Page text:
The Heat Is On - Our First Breeding Season Begins

Gozer, putting the moves on TijerasA few months ago, Scrapple and I had a little kitchen table meeting to strategize our first breeding season. We decided that we would aim to kid at the beginning of April. By that time the grass is growing and the sun is warm but the insects aren't yet out in full force. Goats have a 5 month gestation period so this meant we would breed at the end of October/beginning of November. 

While it was pretty easy to write "Breed Goats" into a calendar reminder, it didn't take long for the reality of how clueless we were about the actual logistics to set in. 

We knew that we wanted to choose who bred with who, and who was not going to be bred (Willow) so this ruled out just "running" the bucks with the does for a month (which is a great way to do things if your herd is set up for it). We would need to wait for the signs of heat or estrus in the doe. Then we would need to put the doe with one of the bucks in an area away from the herd. We would need to make sure that he actually did the deed, several times, and then wait to see if the doe came into heat again later in the season. If not, the breeding will have been successful.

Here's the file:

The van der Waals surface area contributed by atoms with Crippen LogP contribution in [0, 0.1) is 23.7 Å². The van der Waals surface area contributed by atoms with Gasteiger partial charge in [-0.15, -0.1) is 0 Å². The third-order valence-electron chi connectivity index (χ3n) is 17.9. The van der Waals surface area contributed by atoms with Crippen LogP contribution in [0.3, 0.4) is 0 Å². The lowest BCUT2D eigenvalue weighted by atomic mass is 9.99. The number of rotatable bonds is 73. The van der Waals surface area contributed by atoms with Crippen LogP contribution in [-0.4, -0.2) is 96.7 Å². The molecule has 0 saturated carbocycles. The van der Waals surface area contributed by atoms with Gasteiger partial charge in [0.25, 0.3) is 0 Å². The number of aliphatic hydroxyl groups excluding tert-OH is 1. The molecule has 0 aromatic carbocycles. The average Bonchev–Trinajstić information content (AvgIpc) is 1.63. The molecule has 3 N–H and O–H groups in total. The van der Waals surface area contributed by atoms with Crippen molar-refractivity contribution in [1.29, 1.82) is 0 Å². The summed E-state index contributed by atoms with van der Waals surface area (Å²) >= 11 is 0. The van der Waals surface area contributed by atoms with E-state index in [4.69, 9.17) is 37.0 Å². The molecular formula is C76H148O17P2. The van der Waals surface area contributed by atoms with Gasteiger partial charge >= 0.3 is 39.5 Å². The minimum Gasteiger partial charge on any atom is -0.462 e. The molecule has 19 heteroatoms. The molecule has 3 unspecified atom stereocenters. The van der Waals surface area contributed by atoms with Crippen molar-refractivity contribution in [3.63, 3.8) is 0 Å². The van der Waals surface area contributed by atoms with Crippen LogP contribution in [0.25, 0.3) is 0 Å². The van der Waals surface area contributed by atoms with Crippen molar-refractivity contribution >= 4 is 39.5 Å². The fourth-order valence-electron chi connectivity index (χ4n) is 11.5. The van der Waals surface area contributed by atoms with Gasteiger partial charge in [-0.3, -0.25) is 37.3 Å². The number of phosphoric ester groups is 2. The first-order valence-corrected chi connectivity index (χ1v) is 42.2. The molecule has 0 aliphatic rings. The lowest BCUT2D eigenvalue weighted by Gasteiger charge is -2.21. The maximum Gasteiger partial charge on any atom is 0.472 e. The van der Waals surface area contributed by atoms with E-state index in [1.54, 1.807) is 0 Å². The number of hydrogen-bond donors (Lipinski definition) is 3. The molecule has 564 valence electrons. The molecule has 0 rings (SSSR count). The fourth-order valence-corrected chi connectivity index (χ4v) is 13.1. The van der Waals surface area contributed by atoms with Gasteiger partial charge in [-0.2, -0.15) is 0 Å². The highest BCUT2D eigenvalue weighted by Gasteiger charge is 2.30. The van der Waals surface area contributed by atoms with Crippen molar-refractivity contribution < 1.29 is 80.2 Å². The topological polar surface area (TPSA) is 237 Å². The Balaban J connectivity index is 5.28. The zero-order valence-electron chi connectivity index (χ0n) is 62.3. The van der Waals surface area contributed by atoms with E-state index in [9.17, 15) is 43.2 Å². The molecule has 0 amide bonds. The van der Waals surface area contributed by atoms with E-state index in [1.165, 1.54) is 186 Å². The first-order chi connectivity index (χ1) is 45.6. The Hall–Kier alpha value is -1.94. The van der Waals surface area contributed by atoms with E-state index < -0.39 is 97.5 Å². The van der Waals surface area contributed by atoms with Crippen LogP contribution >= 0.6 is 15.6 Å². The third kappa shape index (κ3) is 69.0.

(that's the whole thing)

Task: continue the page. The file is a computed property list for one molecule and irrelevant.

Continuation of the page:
With no experience breeding any animals (not even pet hamsters!) we were a little boggled. We hit the books, expecting some clarity only to emerge thoroughly perplexed. Experienced goat owners talk of identifying a goat in heat by her waving tail and "winking" vagina. What!?!

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When Old Texts Go Bad. The Cow: Dairy Husbandry and Cattle Breeding

The Cow: Dairy Husbandry and Cattle Breeding by M.M. Milburn

I mentioned previously that I've been reading a lot of old farming books. This past weekend I came across an example of "old texts gone bad", as I like to say. These are instances where clearly the author's day and age got the better of his beliefs. I always wonder what madness we believe in today that will be ridiculed in the future, but for now I'll just do my best to avoid the madness of years gone by.

In this particular instance I was reading "The Cow: Dairy Husbandry and Cattle Breeding" by M.M. Milburn. The book was printed in 1852 and is available for free courtesy of Open Library or Google Books online. There's lots of old texts available for free on the internet, you just have to track them down. Usually, they're more helpful than more recently published books. However, Milburn went off on a tangent about 50 pages in that really makes me wonder just how much of his other information I should trust.

It starts when he writes "Some very grave facts have been arranged and classified to show that when a pure-bred animal has once been impregnated by one of another, such impreganted animal is thereby for ever afterwards a cross, and may be expected to produce a cross-bred, and no more pure-bred young."

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